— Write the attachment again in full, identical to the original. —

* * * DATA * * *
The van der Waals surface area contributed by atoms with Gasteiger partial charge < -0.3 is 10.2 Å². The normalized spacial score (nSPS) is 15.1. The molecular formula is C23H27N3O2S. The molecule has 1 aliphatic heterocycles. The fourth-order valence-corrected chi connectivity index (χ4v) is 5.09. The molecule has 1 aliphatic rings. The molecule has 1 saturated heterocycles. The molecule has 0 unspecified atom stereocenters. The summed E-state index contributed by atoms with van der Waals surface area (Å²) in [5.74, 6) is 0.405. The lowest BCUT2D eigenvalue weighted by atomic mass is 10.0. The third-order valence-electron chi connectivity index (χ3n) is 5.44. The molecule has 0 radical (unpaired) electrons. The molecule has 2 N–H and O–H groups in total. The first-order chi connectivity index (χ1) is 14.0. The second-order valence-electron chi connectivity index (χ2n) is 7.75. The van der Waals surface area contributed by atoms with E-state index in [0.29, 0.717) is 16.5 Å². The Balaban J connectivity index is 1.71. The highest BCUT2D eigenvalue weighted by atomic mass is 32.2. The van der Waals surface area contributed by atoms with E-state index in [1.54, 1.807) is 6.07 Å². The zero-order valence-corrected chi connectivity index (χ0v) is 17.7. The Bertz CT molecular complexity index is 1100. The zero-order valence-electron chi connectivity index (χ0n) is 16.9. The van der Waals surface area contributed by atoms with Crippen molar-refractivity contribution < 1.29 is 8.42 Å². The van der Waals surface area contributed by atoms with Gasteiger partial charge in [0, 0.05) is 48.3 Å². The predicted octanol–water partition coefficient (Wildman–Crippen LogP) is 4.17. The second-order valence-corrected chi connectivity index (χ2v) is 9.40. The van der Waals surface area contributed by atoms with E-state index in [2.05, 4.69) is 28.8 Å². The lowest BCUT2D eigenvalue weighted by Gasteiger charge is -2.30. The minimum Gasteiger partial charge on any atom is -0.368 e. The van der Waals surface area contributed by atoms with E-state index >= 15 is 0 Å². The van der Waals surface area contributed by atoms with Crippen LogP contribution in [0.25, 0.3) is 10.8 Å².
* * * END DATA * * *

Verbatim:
The van der Waals surface area contributed by atoms with Gasteiger partial charge < -0.3 is 10.2 Å². The normalized spacial score (nSPS) is 15.1. The molecular formula is C23H27N3O2S. The molecule has 1 aliphatic heterocycles. The fourth-order valence-corrected chi connectivity index (χ4v) is 5.09. The molecule has 1 aliphatic rings. The molecule has 1 saturated heterocycles. The molecule has 0 unspecified atom stereocenters. The summed E-state index contributed by atoms with van der Waals surface area (Å²) in [5.74, 6) is 0.405. The lowest BCUT2D eigenvalue weighted by atomic mass is 10.0. The third-order valence-electron chi connectivity index (χ3n) is 5.44. The molecule has 0 radical (unpaired) electrons. The molecule has 2 N–H and O–H groups in total. The first-order chi connectivity index (χ1) is 14.0. The second-order valence-electron chi connectivity index (χ2n) is 7.75. The van der Waals surface area contributed by atoms with E-state index in [0.29, 0.717) is 16.5 Å². The Balaban J connectivity index is 1.71. The highest BCUT2D eigenvalue weighted by atomic mass is 32.2. The van der Waals surface area contributed by atoms with E-state index in [1.54, 1.807) is 6.07 Å². The zero-order valence-corrected chi connectivity index (χ0v) is 17.7. The Bertz CT molecular complexity index is 1100. The zero-order valence-electron chi connectivity index (χ0n) is 16.9. The van der Waals surface area contributed by atoms with Crippen molar-refractivity contribution < 1.29 is 8.42 Å². The van der Waals surface area contributed by atoms with Gasteiger partial charge in [0, 0.05) is 48.3 Å². The predicted octanol–water partition coefficient (Wildman–Crippen LogP) is 4.17. The second-order valence-corrected chi connectivity index (χ2v) is 9.40. The van der Waals surface area contributed by atoms with E-state index in [2.05, 4.69) is 28.8 Å². The lowest BCUT2D eigenvalue weighted by Gasteiger charge is -2.30. The minimum Gasteiger partial charge on any atom is -0.368 e. The van der Waals surface area contributed by atoms with E-state index >= 15 is 0 Å². The van der Waals surface area contributed by atoms with Crippen LogP contribution in [0.25, 0.3) is 10.8 Å².